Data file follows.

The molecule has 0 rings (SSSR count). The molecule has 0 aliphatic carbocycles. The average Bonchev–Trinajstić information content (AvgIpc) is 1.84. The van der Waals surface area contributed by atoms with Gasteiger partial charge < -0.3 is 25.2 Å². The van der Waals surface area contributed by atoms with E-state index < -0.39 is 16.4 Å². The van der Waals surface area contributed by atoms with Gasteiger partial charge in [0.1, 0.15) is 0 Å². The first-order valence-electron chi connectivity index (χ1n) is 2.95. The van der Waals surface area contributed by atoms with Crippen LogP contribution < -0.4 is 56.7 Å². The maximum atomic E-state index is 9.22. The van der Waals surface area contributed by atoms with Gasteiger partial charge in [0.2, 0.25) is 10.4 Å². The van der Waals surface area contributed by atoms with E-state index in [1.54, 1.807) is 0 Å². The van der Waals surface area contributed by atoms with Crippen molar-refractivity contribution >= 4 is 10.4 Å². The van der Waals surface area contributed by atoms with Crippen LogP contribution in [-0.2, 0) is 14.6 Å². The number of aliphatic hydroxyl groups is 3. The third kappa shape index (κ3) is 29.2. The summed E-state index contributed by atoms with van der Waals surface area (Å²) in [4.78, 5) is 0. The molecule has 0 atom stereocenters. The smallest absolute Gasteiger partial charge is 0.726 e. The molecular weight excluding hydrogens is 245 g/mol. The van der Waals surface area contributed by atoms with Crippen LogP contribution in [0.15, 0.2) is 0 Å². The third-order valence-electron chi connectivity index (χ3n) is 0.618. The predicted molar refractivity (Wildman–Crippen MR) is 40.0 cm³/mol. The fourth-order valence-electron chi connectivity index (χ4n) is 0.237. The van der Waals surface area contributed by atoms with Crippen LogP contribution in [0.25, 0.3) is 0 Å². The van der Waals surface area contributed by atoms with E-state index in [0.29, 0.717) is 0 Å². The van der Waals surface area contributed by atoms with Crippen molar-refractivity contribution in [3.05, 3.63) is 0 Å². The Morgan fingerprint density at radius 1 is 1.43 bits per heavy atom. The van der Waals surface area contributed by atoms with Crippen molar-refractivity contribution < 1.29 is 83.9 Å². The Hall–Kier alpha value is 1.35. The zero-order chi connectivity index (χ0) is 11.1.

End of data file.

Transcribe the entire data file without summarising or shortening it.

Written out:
The molecule has 0 rings (SSSR count). The molecule has 0 aliphatic carbocycles. The average Bonchev–Trinajstić information content (AvgIpc) is 1.84. The van der Waals surface area contributed by atoms with Gasteiger partial charge < -0.3 is 25.2 Å². The van der Waals surface area contributed by atoms with E-state index < -0.39 is 16.4 Å². The van der Waals surface area contributed by atoms with Gasteiger partial charge in [0.1, 0.15) is 0 Å². The first-order valence-electron chi connectivity index (χ1n) is 2.95. The van der Waals surface area contributed by atoms with Crippen LogP contribution < -0.4 is 56.7 Å². The maximum atomic E-state index is 9.22. The van der Waals surface area contributed by atoms with Gasteiger partial charge in [0.2, 0.25) is 10.4 Å². The van der Waals surface area contributed by atoms with E-state index in [1.54, 1.807) is 0 Å². The van der Waals surface area contributed by atoms with Crippen molar-refractivity contribution >= 4 is 10.4 Å². The van der Waals surface area contributed by atoms with Crippen LogP contribution in [-0.2, 0) is 14.6 Å². The number of aliphatic hydroxyl groups is 3. The third kappa shape index (κ3) is 29.2. The summed E-state index contributed by atoms with van der Waals surface area (Å²) in [4.78, 5) is 0. The molecule has 0 atom stereocenters. The smallest absolute Gasteiger partial charge is 0.726 e. The molecular weight excluding hydrogens is 245 g/mol. The van der Waals surface area contributed by atoms with Crippen LogP contribution in [0.15, 0.2) is 0 Å². The third-order valence-electron chi connectivity index (χ3n) is 0.618. The predicted molar refractivity (Wildman–Crippen MR) is 40.0 cm³/mol. The fourth-order valence-electron chi connectivity index (χ4n) is 0.237. The van der Waals surface area contributed by atoms with Crippen LogP contribution in [0.25, 0.3) is 0 Å². The van der Waals surface area contributed by atoms with E-state index in [0.29, 0.717) is 0 Å². The van der Waals surface area contributed by atoms with Crippen molar-refractivity contribution in [3.05, 3.63) is 0 Å². The Morgan fingerprint density at radius 1 is 1.43 bits per heavy atom. The van der Waals surface area contributed by atoms with Crippen molar-refractivity contribution < 1.29 is 83.9 Å². The Hall–Kier alpha value is 1.35. The zero-order chi connectivity index (χ0) is 11.1.